Dan Walker graduated with a BS in Administrative Management in 2005 and has been working in his family’s insurance agency, FCI Agency, for 15 years. He is licensed as an agent to write property and casualty insurance, including home, auto, umbrella, and dwelling fire insurance. He’s also been featured on sites like Reviews.com.

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Sara Routhier, Managing Editor and Outreach Director, has professional experience as an educator, SEO specialist, and content marketer. She has over five years of experience in the insurance industry. As a researcher, data nerd, writer, and editor she strives to curate educational, enlightening articles that provide you with the must-know facts and best-kept secrets within the overwhelming world o...

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Reviewed by Sara Routhier
Director of Outreach

UPDATED: Oct 30, 2020

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Auto Insurance Policy FeesIn some states, auto insurance companies are allowed to charge a policy fee. This is an amount charged when a customer requests a quote from an agent and is a one-time fee.

Other types of fees the insurer may add to your bill are surcharges and those related to returned or late payments, or for canceling your policy in before the term expires.

Be sure to compare insurance providers online using our free quote comparison tool so that you can find the cheapest auto insurance with the best coverage!

Extra Fees for Quotes

If an insurance company is trying to charge an extra fee for preparing a quote, the official explanation is likely that this money is used to offset the commission that an agent is paid when he or she makes a sale.

The insurance company may argue that preparing quotes for customers who don’t end up buying a policy is providing a service that it should be able to make money from.

As a consumer, you can counter that argument by saying that providing quotes is part of doing business. You have the option of contacting the insurance company directly to request a quote instead of dealing with an agent.

Another approach you can take to finding coverage is to ask up front if the insurance company routinely charges a fee for preparing a quote. If you are told that the company charges for this service, you can move on to one that doesn’t charge for it. Many online services charge no fees for quotes on car insurance.

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Other Fees Insurance Companies Charge

If you have been declared the at-fault driver in an accident or you have moving violations on your record, your car insurance company may add a surcharge onto your premium when your policy is up for renewal. The amount charged will be a set percentage of your premium. Insurance companies have adopted this strategy in an attempt to charge rates that are fair for drivers. A person who is being charged this type of extra fee can expect to pay more for his or her car insurance coverage for three premium cycles after the incident.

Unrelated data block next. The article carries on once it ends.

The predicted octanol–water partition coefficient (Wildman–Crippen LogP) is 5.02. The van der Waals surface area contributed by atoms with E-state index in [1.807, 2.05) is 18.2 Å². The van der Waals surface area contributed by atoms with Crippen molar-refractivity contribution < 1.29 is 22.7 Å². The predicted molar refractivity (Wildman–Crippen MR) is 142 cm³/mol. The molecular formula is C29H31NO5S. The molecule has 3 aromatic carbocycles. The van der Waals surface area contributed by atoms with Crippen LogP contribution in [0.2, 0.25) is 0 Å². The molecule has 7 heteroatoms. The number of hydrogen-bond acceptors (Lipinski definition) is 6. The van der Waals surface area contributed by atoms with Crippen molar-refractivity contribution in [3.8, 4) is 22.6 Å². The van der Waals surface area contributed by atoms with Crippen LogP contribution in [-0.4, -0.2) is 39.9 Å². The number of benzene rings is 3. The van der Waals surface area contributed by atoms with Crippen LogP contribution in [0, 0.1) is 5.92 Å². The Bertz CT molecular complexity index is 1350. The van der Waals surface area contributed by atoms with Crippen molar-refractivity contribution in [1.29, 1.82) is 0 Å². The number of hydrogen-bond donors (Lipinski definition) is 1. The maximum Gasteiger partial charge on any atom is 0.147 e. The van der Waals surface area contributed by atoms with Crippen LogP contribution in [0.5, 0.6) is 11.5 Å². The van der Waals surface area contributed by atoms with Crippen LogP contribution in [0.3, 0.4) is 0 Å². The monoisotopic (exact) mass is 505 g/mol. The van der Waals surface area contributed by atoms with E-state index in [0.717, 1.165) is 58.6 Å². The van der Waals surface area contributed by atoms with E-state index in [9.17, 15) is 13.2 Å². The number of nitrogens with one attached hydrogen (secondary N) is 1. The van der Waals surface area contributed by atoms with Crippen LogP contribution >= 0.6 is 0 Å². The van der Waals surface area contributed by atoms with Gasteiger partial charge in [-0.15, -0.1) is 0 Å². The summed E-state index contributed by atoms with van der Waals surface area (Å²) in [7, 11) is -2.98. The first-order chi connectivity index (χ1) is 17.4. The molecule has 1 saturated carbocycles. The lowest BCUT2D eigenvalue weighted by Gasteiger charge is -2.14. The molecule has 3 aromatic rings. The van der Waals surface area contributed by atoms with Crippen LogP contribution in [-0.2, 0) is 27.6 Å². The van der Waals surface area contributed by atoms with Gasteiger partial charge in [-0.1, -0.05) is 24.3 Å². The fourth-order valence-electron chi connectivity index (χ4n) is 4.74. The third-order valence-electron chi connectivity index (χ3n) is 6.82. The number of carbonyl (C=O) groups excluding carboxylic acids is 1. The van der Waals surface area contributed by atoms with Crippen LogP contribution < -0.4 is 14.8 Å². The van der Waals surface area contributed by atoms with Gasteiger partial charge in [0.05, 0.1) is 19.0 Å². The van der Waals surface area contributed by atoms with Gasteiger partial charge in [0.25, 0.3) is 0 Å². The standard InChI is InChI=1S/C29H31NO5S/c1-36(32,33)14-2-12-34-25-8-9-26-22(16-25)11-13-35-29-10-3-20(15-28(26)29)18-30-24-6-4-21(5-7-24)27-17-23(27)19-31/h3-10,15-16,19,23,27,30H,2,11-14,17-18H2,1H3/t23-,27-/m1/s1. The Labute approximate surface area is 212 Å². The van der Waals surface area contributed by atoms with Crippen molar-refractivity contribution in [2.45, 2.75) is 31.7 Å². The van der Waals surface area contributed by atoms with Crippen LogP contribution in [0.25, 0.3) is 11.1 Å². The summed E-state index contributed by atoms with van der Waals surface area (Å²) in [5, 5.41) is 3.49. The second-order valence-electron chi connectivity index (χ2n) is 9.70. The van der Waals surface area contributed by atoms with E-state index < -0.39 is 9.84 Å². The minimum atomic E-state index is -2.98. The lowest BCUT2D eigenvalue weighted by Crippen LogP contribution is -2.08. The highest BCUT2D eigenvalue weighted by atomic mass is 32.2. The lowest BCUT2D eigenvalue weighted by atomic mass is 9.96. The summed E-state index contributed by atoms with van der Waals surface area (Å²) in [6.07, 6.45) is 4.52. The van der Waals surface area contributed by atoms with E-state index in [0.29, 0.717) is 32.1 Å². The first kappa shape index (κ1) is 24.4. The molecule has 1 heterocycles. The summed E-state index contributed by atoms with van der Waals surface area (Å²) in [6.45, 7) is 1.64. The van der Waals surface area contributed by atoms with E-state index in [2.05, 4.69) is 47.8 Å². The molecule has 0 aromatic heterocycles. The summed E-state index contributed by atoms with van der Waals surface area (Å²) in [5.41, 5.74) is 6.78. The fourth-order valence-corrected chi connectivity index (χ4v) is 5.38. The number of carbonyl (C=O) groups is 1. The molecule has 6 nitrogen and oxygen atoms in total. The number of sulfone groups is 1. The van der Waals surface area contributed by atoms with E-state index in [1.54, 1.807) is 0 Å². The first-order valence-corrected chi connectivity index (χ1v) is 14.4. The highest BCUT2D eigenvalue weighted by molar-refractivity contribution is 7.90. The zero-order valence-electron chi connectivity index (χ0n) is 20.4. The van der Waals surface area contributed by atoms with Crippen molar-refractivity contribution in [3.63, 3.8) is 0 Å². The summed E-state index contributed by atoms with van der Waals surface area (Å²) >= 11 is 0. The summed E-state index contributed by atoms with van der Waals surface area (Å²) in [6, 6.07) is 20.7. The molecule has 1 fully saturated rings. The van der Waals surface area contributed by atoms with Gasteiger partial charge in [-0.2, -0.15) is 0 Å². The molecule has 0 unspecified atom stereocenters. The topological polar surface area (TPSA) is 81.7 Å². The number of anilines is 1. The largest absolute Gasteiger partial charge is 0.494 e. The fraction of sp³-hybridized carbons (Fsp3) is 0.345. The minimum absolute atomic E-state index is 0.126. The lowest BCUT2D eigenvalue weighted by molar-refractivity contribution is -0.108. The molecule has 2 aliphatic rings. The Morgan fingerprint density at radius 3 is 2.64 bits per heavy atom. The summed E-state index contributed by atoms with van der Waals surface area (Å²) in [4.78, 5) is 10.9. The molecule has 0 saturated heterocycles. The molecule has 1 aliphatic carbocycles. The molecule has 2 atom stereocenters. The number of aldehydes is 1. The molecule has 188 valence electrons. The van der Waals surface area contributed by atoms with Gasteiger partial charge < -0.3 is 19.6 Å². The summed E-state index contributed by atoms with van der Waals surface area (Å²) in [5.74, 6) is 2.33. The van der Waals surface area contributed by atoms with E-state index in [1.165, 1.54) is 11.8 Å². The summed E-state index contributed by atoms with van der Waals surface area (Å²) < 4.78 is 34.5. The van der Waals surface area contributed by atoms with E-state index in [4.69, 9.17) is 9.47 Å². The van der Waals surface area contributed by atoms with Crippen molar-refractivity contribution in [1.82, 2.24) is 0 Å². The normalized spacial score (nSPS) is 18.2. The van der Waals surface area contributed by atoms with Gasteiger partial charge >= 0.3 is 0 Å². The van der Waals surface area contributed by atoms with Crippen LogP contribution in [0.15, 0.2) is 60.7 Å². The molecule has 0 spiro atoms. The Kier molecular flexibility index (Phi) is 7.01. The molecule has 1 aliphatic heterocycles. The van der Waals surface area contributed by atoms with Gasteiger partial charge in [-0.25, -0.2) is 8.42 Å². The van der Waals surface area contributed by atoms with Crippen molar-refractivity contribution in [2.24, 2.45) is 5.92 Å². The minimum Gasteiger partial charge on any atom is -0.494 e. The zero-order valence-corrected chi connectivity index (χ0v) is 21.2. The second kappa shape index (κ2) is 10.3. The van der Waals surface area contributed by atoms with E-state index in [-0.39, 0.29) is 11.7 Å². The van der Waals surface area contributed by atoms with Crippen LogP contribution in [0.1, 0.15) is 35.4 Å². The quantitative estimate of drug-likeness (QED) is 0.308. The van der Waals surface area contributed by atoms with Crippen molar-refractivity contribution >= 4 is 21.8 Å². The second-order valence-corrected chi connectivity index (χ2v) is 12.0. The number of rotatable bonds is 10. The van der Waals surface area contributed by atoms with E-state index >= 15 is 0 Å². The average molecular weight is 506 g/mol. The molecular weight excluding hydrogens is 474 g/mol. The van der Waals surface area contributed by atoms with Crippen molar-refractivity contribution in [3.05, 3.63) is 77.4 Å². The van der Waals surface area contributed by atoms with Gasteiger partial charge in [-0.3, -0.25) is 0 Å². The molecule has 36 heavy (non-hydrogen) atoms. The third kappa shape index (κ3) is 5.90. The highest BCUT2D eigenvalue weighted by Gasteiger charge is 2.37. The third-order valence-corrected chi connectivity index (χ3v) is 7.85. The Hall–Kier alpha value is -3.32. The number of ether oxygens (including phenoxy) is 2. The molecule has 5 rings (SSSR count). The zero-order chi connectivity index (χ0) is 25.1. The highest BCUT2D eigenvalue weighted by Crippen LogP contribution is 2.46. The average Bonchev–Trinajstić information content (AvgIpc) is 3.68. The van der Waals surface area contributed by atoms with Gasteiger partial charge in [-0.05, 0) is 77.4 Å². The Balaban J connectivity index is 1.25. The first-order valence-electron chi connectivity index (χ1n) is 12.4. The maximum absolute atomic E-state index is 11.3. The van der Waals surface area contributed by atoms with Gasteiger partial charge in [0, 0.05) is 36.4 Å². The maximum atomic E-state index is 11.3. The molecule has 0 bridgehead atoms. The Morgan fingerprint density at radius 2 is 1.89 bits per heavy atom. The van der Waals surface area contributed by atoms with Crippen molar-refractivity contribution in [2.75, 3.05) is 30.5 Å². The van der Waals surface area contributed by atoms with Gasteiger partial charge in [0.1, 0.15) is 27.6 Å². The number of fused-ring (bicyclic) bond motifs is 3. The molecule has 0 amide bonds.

In a situation where you have written a check to your car insurance company for your coverage and it is returned because of insufficient funds, the insurer can charge you a fee. If the payment is late, the company can charge an extra fee. Insurance companies can also charge a separate fee if your policy was canceled for non-payment and then reinstated or if you choose to pay your premiums monthly.

An insurance policy is a contract with the company and if you decide that you want to cancel your coverage before the term of the contract expires, the company may charge you a fee for doing so. The usual practice is for the company to hold back 10 percent of the premium for the months remaining on the contract to help defray the costs of issuing the policy in the first place.

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How to Avoid Paying Fees

When you are shopping around for the best deal on your car insurance coverage, ask about any extra fees that are not included in the premium rate you have been shown. Even if you are told that charging a fee is the insurer’s standard practice, you can explain that you are not willing to pay it and ask the insurer to waive the fee. You can always decide to get your coverage from a different provider that doesn’t charge a policy fee.

If you want to avoid paying extra fees for the convenience of paying your insurance premium on a monthly basis, ask if you can pay for six or 12 months of protection at one time. By doing so, you are saving the insurance company from having to perform extra administrative duties and you get a break on the price you pay.

Keeping track of financial matters so that your insurance payments don’t get returned due to insufficient funds is another strategy you can use to avoid being charged extra fees on your coverage. If you are on a monthly withdrawal system and find the date you have chosen isn’t working for you, contact the insurance company to see if you can change it. You may be able to work out an arrangement that works better for your cash flow and save yourself the NSF fees.

Sticking with your insurance company until the term of your policy expires is another way to avoid paying extra fees. When you are ready to shop for car insurance, look for a company that does not charge a policy fee for working up a quote. A simple auto insurance rate quote tool will give you several options to choose from.

To compare rates from competing auto insurance providers right now just enter your zip to start!